Midway through opening night at the Kennedy Center's Terrace Theater, Nacha Guevara slowly dropped to her knees, back turned to the audience, and positioned herself in front of a performer's traveling trunk. Lifting the cover revealed a gigantic mirror and Guevara sang "Send In the Clowns" -- with less poetic, more sincere Spanish lyrics -- in such a way that each member of the audience had to feel like an intruder in her utterly private thoughts. Stephen Sondheim's song must be one of the most overworked of the last quarter-century, yet last night the Argentine cabaret-diva transformed it into a moment of elegant poignance.

For Jacques Brel's elegiac "Old Folks," Guevara sat on the lip of the stage, a metronome beating as slowly as a clock winding down while husband Alberto Favero wove empathetic piano phrases around Brel's graceful introspections (sung in English, as were 14 of the show's 20 songs). For most of the night Guevara stalked the stage with the confidence of a model and the tautness of an actress, establishing and then reinforcing the physical and emotional paramaters of her songs. Her supple face, with huge eyes pinched by high, tense cheekbones, performs its own wrenching choreography of emotions.

Guevara's as much actress as singer, partly because her voice is not remarkable; like its owner, it's a bit thin but often redeemed by a deep emotional investment in the material. Earlier, the lithe Guevara had stood stock still, a sardonic Dietrich coldly embracing the increasingly frenzied lyrics to "Hate Song," a send-up from the mid-'60s "Mad Show." For "My Man," a sprightly song of possession from a '20s French revue, she enveloped herself in a costume that turned her into a soft sculptured fat-lady who laced the lyrics with Chaplinesque counterpoint. There were a dozen distinct personalities in between.

To satisfy American audiences, Guevara now performs mostly in English; she is, at best, uneven, with her body English more assured than her Berlitz. On slower material -- the Brel, a languid reading of Shakespeare's "Sonnet No. 30," a disquieting "Not While I'm Around" from Sondheim's "Sweeney Todd" -- Guevara has all the necessary control. That's less the case when the lyric lines are crowded or when the tempi quicken, as on "Welcome to the Theatre" or "Nostalgia," or Noel Coward's raggedly witty "Why Must the Show Go On?", a challenge even for a singer proficient with his language; then, too many lyrics slip by.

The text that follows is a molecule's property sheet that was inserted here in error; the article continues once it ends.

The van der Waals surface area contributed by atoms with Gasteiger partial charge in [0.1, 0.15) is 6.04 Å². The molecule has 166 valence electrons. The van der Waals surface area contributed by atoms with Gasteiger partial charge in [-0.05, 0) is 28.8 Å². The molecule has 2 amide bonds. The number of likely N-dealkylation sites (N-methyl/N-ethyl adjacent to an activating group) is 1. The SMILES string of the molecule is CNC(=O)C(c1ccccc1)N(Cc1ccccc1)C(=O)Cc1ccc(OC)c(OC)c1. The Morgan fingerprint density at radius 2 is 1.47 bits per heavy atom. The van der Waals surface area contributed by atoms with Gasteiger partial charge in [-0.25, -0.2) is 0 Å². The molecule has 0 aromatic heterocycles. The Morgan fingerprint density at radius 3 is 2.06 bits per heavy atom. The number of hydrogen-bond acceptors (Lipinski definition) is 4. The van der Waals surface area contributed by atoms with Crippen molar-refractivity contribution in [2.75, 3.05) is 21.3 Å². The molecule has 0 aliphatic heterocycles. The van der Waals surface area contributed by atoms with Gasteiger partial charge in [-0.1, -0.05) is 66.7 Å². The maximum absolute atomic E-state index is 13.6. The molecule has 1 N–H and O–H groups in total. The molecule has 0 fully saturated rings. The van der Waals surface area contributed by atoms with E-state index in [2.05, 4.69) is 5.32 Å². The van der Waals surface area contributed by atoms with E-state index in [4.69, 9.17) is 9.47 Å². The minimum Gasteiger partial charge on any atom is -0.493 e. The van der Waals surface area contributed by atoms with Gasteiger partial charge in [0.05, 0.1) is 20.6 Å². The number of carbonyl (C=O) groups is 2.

The shame is that Guevara doesn't sing more in her native Spanish because it is then that she becomes a presence on the order of Piaf or Garland. There's a three-song passage that encapsulates the earthy, purist Latin American populism expressed in the poems of Mario Benedetti and Jose' Marti'. Marti''s "Versos Sencillos" ("Sentimental Verses") insists that the only real tragedy in life is when people are enslaved, while Benedetti's "Te Quiero" explores the terrain of the heart in haunting images. Guevera sings the latter twice, first in English with a Piaf-like soft-spoken urgency and then in Spanish without a hint of reserve. It points up the layer of self-consciousness that exists when the lyrics are a step removed from the heart. A third pokes fun at someone who seems to enjoy their misery. Although Guevara sang these standing still, the internalized energy that simmered elsewhere burned intensely, transcending any need for translation.

Working on a gothically simple set that suggested more than it defined, and beautifully lit (not by follow spots but by top-lighting), Guevara ended with a quietly urgent Spanish lyric to "Don't Cry For Me, Argentina" that was as much a heart-stopper as a show-stopper. Like a Colorado colt, her voice ran free on a range of emotions that left the audience drained. Standing like an unsuited Pierrot with a bulls-eye heart, Guevara sang both about herself and her country with shattering directness: as the embattled Evita responding to her doubters, she sang "look in my eyes that are crying with love." Teardrops echoed in the stilled Terrace Theater.

NACHA. With Nacha Guevara. Alberto Favero, musical director; William Ivey Long, art director; Duke Durfee, scenic designer; Richard Winkler, lighting designer; Norman Briski, artistic consultant.

At the Terrace Theater through Nov. 14.